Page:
A post Brexit guide to getting the hell out of here

a post brexit guide to getting the hell out of here


Happy New Lockdown!  So, it seems that 2021 has already exceeded expectations, and I think we’re all agreed that anyone contemplating dry January this year should be treated with due suspicion. On top of all of this, the UK finally left Europe with a hastily negotiated new deal. Without getting into politics, because God knows we’ve had enough of those, I think it’s time to start thinking about getting away, don’t you?

Of course, like just about everything else, nipping over to mainland Europe isn’t quite as straightforward as it once was thanks to the aforementioned Brexit deal. And what with trying to figure out the government’s latest move in Tier Chess as well as attempting to squeeze some kind of cheer out of the weirdest Christmas in living memory, you can be forgiven for not quite having fully grasped what the new deal means for your next European holiday.

Although international travel is once again banned, there is a flickering light at the end of the tunnel in the form of the vaccine. Should the government somehow manage to execute the vaccination programme successfully, once we have recovered from the shock of this feat, we can actually start thinking about getting our lives back. But we don’t need to wait until then to start planning. And lucky for you, I’ve detailed the new Brexit travel regulations in this handy guide.


Britain and the EU have agreed visa-free travel for visits less than 90 days within any 180-day period. This 90-day limit can be used over a series of short visits or one longer visit. This is applicable to all EU countries, except the non-Schengen countries of Bulgaria, Croatia, Cyprus and Romania (visits to these countries are not included in the 90-day limit). Ireland is excluded from this and travel between the UK and Ireland remains unrestricted.

However, from a yet-to-be-decided date in 2022, you will need to purchase a visa waiver for all short stays in the EU. This will take on a similar format to the current USA Electronic System for Travel Authorization (ESTA) and will cost €7.

If you really had your heart set on escaping 2021 to that remote Scandinavian islet, at the time of writing, it remains unclear what your options might be. The UK government currently claims that Brits who have exceeded their 90 days will be able to apply for a visa to stay longer. Conversely, the European Commission states that once the 90 days are up, you would no longer be a ‘short stay’ visitor and would have to apply for a long-term immigration visa. Each country does have the right to set its own terms, so the picture will no doubt become a little clearer in the coming months and years.


If you currently have a valid European Health Insurance Card (EHIC) it will remain valid in the EU until it has expired. A replacement called the Global Health Insurance Card (GHIC) is under development, however very few details of this and what it will cover have been released.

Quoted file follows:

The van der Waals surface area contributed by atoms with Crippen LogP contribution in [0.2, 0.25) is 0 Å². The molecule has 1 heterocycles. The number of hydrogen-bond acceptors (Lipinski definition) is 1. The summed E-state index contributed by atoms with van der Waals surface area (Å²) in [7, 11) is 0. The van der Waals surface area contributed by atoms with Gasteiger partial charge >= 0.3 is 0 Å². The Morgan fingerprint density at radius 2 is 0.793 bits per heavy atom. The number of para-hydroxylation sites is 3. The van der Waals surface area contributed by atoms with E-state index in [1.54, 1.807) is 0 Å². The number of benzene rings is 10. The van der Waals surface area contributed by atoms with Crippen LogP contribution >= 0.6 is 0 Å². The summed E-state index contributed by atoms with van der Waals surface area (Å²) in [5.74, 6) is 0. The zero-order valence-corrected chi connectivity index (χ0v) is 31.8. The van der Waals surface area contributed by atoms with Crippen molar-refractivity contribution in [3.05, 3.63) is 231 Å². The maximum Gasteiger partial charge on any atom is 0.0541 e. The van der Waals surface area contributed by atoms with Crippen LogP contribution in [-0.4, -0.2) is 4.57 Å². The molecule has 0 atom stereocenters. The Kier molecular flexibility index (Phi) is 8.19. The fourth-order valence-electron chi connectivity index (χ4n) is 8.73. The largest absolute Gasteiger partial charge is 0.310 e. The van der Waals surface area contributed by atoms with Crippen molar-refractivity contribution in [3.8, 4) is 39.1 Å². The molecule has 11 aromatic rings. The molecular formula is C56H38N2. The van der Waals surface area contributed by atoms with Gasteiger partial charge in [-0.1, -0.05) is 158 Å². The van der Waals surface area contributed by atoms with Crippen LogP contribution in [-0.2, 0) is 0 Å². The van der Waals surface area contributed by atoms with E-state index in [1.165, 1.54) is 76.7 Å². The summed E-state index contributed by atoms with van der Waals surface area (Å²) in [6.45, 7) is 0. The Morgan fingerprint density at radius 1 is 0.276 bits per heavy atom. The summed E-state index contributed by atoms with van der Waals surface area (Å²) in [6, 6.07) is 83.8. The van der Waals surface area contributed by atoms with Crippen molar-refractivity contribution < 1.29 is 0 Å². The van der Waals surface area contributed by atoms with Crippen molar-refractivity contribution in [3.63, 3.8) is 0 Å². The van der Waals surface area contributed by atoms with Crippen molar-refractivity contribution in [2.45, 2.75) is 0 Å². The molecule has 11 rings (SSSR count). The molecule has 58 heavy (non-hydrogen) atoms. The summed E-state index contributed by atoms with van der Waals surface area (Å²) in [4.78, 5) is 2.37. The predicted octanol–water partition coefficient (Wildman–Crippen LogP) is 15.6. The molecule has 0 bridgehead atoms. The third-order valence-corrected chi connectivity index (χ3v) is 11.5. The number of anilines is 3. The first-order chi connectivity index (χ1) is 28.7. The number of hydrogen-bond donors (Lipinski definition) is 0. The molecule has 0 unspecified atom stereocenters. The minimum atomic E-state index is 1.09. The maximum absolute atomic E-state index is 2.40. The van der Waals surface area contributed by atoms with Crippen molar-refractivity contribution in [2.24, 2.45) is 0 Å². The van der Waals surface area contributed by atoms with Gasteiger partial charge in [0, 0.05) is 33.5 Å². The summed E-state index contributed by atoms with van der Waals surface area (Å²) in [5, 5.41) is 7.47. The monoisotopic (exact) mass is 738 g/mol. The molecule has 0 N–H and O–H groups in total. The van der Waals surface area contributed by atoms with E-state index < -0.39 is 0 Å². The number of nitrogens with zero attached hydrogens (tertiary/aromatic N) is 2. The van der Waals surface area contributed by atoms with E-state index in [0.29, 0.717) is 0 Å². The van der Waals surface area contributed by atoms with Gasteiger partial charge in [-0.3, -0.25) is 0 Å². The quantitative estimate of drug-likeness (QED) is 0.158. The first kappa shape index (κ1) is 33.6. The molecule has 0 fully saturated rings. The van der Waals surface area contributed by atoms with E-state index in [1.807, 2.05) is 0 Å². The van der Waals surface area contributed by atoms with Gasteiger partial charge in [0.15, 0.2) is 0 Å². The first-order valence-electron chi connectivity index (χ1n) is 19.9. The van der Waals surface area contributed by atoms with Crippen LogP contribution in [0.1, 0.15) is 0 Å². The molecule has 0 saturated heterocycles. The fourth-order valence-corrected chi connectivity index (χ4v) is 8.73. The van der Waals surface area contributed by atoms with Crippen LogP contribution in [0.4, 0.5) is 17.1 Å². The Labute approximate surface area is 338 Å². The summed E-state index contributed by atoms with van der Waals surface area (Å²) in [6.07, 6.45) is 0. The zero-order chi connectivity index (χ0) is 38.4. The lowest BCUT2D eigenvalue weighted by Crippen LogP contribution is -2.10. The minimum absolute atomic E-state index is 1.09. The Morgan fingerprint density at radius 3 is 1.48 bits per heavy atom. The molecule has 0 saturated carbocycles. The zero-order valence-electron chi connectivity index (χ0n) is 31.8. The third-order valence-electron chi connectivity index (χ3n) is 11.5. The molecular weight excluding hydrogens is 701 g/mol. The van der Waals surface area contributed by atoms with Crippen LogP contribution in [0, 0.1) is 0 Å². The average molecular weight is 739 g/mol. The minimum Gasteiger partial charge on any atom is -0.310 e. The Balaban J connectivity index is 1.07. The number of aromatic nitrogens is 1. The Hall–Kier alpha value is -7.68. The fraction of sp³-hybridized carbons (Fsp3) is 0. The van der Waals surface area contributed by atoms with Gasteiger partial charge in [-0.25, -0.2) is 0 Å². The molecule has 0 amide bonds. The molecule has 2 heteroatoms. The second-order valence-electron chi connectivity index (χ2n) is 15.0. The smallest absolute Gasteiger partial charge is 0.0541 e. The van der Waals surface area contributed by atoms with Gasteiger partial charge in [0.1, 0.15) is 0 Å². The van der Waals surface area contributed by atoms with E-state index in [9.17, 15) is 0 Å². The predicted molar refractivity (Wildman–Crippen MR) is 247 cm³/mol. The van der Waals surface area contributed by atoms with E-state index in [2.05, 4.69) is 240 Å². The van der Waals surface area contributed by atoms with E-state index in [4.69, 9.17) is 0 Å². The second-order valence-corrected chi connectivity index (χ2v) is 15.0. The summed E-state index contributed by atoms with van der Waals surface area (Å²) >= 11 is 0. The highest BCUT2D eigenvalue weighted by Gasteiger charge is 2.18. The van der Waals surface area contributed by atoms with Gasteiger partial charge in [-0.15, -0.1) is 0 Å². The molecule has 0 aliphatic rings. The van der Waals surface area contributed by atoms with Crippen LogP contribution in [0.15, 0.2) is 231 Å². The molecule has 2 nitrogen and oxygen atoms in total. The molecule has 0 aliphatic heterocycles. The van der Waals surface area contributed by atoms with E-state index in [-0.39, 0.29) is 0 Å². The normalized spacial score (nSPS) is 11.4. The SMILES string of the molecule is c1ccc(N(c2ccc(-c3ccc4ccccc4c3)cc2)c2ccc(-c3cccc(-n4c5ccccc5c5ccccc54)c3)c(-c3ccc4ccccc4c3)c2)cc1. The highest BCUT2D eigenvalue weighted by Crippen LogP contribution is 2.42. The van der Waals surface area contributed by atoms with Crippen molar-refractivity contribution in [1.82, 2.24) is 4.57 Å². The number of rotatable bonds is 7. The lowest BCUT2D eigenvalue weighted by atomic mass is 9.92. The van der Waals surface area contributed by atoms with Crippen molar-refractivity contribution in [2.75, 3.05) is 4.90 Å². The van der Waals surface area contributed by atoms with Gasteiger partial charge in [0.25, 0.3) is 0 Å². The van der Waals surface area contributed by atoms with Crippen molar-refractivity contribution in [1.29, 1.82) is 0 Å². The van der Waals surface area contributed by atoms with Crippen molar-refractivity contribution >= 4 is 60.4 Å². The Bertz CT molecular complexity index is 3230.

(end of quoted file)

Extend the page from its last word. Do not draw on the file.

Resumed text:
Regardless of what cover you still have with your EHIC or you will have under GHIC, neither is the same as travel insurance. The EHIC card covers necessary state healthcare, either free or discounted, and does not include repatriation after a serious accident or long-term care, for example.


Before Brexit it was possible to travel within the EU right up until your passport expiry date. As of 1 January 2021, you will need to have at least six months remaining on your passport before entering the EU. This is applicable across ferry, flight, train and vehicle entries.

You will also no longer be able to use the EU fast-track passport control and customs lanes, so be sure to allow extra time at immigration. Additionally, you will be required to carry proof of a return ticket and could also be asked if you have enough money for your stay.


Before you take your car across to mainland Europe, you’ll now need to apply to your insurer for a green card as proof of coverage. This should be free of charge, according to the Association of British Insurers (ABI). The ABI has also said that this requirement could change in the coming months so make sure that you do your research before you travel. UK driving licences will continue to be valid in the EU.


Networks will currently allow you to use your monthly call and data allowance within the EU. The main UK mobile phone networks have said that they have no immediate plans to stop this in the short term, and as part of the UK/EU deal, there has been an agreement to cooperate on ‘fair and transparent’ rates for mobile roaming.


The impact that Brexit will have on your European holiday plans is likely to be fairly minimal unless of course, you intend to be there for longer than 90-days. This limit may very well change in the future as the EU countries, and the European Commission itself, tie up the various loose ends that have been left in the wake of the Brexit deal. Before you travel, just make sure that you do a quick check for the following:

  • Do I have at least 6 months on my passport?
  • Has the visa waiver programme started yet? If so, I need to apply.
  • Do I have a return ticket and proof of funds?
  • Do I have travel insurance?
  • Do I need a green card for my vehicle? If so, contact my insurer.

After 2020, when contemplating a trip to the local park required research skills worthy of a PhD study programme, the above should be a breeze. So happy planning and please, I beg of you, have an amazing holiday.